I'll be a troll and say that I don't care about removable batteries. They're fragile as hell. Late model phones charge so quickly that I'd rather bring a tiny AC adaptor or 5V USB power pack. My bicycle has a 3cm x 3cm x 1cm switchmode power supply attached to the lighting battery that can keep my phone showing a map all day and night long. Heck, I even have a 6W solar cell hat that can charge a phone.
Electroluminescent Wire runs at 90+ VAC. A vacuum doesn't conduct and pressurized air doesn't conduct, but somewhere in between a tiny bit of gas conducts AC very well. It could make the air lock interesting if the power wires aren't perfectly sealed.
EL wire is inefficient, radiates EMF, is temperature sensitive, and doesn't last long. It seems like late generation LED chips in a light pipe would be far easier for space. At low currents (10% max) they use little voltage, are very efficient, and tolerate an extremely wide temperature range.
...they're doing data mining, which is dumb to put in a relational database. It's not that the Oracle DB failed, it's that Oracle failed to come up with practical distributed computing systems for non-relational data. I know Oracle created some distributed systems in the past but I don't think anyone made it to the end of the installation instructions.
We all know how much the Chinese government forbids hackers and criminal gangs from operating on their networks. Their networks are a shining example of perfect maintenance, with every single record in APNIC providing accurate ownership, administration, and contact information plus the e-mail address of their security task forces.
Personal computer disk controllers back then did little more than phase lock on the bit stream and convert to bytes. For the Apple ][, each sector was composed of some garbage bits (from write timing errors), FF padding bytes (to recover from write timing errors), a sector header, and a pattern of data bits that wouldn't cause phase lock to drop. There were endless hacks that you could do in code to implement copy protection or boost performance.
"Git is mild profanity with origins in British English for a silly, incompetent, stupid, annoying, senile elderly or childish person. It is usually an insult, more severe than twit or idiot but less severe than wanker, arsehole or twat."
So what do you expect to see in a GitHub?
Dealerships have, in my experience, always been the most corrupt places of business in town. Who else would lie about prices, lie about availability of cars, and lie about options during a sale and get away with it? Who else can lie about your car being fine when it's under warranty but then lie about needing extensive repairs at 10x a normal rate when it's out? Now it's clear that all of that lying makes them enough money to buy the Governor of a state.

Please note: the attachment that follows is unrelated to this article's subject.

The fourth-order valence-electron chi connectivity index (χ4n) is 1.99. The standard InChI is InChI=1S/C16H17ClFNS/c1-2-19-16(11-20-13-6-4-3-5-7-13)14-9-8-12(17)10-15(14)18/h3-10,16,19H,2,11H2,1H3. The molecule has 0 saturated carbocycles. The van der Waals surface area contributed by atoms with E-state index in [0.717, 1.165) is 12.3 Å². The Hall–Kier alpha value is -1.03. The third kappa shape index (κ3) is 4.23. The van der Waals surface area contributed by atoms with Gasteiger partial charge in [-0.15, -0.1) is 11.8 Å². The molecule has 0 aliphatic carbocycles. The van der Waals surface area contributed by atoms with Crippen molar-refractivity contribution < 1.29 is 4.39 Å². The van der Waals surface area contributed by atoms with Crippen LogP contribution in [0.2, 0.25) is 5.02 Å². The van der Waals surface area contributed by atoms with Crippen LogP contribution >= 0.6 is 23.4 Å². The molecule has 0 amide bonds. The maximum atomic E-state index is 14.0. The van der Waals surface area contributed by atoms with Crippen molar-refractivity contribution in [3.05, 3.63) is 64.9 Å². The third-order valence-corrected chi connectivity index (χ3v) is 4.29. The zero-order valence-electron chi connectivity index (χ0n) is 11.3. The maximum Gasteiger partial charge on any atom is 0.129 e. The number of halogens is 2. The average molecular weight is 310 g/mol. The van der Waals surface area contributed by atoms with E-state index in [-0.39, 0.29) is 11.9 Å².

I certainly don't want to perform tests, but it seems that 6kWh per day won't vaporize much poo.
"Over," as in nobody wants them and the product line is dead? There's always the tradeoff of how much power you can deliver versus how much power you want to leak into the surroundings. I'd rather have a simple and standardized mechanical connector that isn't fussy and fragile like microUSB. A flat connector that magnetically aligns and attaches itself would be awesome. Place the phone on it and it clicks into place. Pull the phone away and it detaches. It seems more robust, cheaper, and could deliver lots of power without EM radiation risks.
How about a malfunctioning slideshow of radical pliers prototypes and a short, factually jumbled, description of why we should buy them?
Why can't automakers do a better job on modularization? It shouldn't be an AT&T system. It should be a standard USB jack where you plug in a standard USB cellular radio. These systems become deadweight when the trial expires because they don't work the way people want and they can't be upgraded. If the cellular system is integrated anything like Audi's "sounds like a small AM radio" Bose system, replacement is best accomplished by getting a different brand of car.
Plasma and CRT televisions have been doing this since at least the 1990s. Digital scanners have always compensated for aging lamps, sensors, and optics by scanning a blank area outside the page. Digital cameras take dark frame photos (with or without integration time) to compensate for an aging sensor.
How about Masayoshi Son fix that loser mentality at Sprint first. Sprint has coverage everywhere that works nowhere. Adding another telco's resources will just make them a bigger failure.
This is unfortunately standard for home networking. You're lucky if it works at all and security is too much to expect. Even Netgear's "blue metal" boxes, which they pretend are business class, have problems like this. My FVS336G, which is a frickin firewall, must have spent over a year with so many security holes that it would have needed another firewall to protect it.
Neil Young was one of the pioneers in turning up the volume until it massively distorted into a new sound. I'm guessing this device adds some magic distortion that sounds good to old buzzy ears. Zero feedback amplifiers are terrible performers, especially if you're trying to keep the power consumption and parts count low for portable use. I'm sure it's great compared to MP3's destroyed stereo phasing, but that's setting the bar extremely low.